"Error in the admission or exclusion of evidence in violation of a constitutional or statutory right of a party is governed by the federal constitutional error rule. An error of constitutional magnitude is serious and may not be held to be harmless unless the appellate court is willing to declare a belief that the error is harmless. Before an appellate court may declare such an error harmless, the court must be able to declare beyond a reasonable doubt that the error had little, if any, likelihood of having changed the result of the trial. Where the evidence of guilt is of such direct and overwhelming nature that it can be said that evidence erroneously admitted or excluded in violation of a constitutional or statutory right could not have affected the result of the trial, such admission or exclusion is harmless." State v. Sanders, 258 Kan. 409, Syl. ¶ 6, 904 P.2d 951 (1995).
We have reviewed the videotape which is the subject of Timley's complaints. It is of poor quality. The visual images are blurred and indistinct. The sound is obscured by background noise. The conversation is difficult to hear and more difficult to understand. In contrast, Timley and Bruce were caught red-handed. A witness saw two black males coming out of a home carrying property. Minutes later, police responding to the call found Timley and Bruce in an alley behind the home. They were carrying the items later identified as the property stolen from the home. In short, we are able to declare without doubt that any error in admitting the recording could not have affected the result of the trial.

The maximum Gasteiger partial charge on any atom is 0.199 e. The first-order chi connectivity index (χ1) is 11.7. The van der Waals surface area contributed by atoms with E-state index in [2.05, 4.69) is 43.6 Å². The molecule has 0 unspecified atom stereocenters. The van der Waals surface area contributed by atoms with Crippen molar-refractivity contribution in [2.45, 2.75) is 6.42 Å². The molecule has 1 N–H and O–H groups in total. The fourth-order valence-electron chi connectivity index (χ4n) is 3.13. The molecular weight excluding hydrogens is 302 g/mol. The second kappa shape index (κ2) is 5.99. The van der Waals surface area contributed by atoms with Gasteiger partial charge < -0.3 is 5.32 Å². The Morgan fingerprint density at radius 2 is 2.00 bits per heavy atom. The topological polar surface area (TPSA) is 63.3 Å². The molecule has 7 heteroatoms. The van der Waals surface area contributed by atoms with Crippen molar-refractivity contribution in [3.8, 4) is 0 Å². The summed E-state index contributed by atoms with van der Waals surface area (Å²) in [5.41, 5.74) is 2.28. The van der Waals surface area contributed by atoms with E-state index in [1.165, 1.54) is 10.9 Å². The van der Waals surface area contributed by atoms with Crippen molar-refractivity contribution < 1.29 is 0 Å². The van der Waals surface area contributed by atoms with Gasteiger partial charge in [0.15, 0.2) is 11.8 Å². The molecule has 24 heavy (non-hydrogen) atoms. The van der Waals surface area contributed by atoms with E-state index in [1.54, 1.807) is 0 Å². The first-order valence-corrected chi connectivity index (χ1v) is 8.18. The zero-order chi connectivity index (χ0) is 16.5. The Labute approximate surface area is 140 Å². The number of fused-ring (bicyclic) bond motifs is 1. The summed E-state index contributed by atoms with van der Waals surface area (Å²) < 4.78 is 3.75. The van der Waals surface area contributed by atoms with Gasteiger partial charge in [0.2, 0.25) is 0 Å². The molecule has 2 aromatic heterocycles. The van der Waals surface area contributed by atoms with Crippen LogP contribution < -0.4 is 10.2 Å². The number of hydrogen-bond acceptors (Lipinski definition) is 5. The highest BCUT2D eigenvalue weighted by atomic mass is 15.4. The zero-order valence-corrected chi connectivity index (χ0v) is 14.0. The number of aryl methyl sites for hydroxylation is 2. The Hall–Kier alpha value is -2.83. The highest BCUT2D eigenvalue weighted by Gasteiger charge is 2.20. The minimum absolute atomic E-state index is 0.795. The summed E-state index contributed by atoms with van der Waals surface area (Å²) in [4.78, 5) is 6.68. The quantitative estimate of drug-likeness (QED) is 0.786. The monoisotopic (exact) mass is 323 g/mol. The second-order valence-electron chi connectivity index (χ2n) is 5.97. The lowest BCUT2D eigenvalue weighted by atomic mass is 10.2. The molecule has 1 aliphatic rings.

Timley next argues that there was insufficient evidence to support the jury's determination that he was guilty of obstructing legal process. This argument has merit.
K.S.A. 21-3808(a) states: "Obstructing legal process or official duty is knowingly and intentionally obstructing, resisting or opposing any person authorized by law to serve process in the service or execution or in the attempt to serve or execute any writ, warrant, process or order of a court, or in the discharge of any official duty." The statute thus encompasses two different possible scenarios--one in which an individual is obstructed in the service or execution of process or order of a court, the other in which an officer is obstructed in the discharge of any official duty. These two different possibilities are reflected in PIK Crim. 3d 60.08 and PIK Crim. 3d 60.09. This court has also concluded that PIK Crim. 3d 60.08, Obstructing Legal Process, should never be given when the officer obstructed is a uniformed and properly identified law enforcement officer. State v. Lyne, 17 Kan. App. 2d 761, 767, 844 P.2d 734 (1992).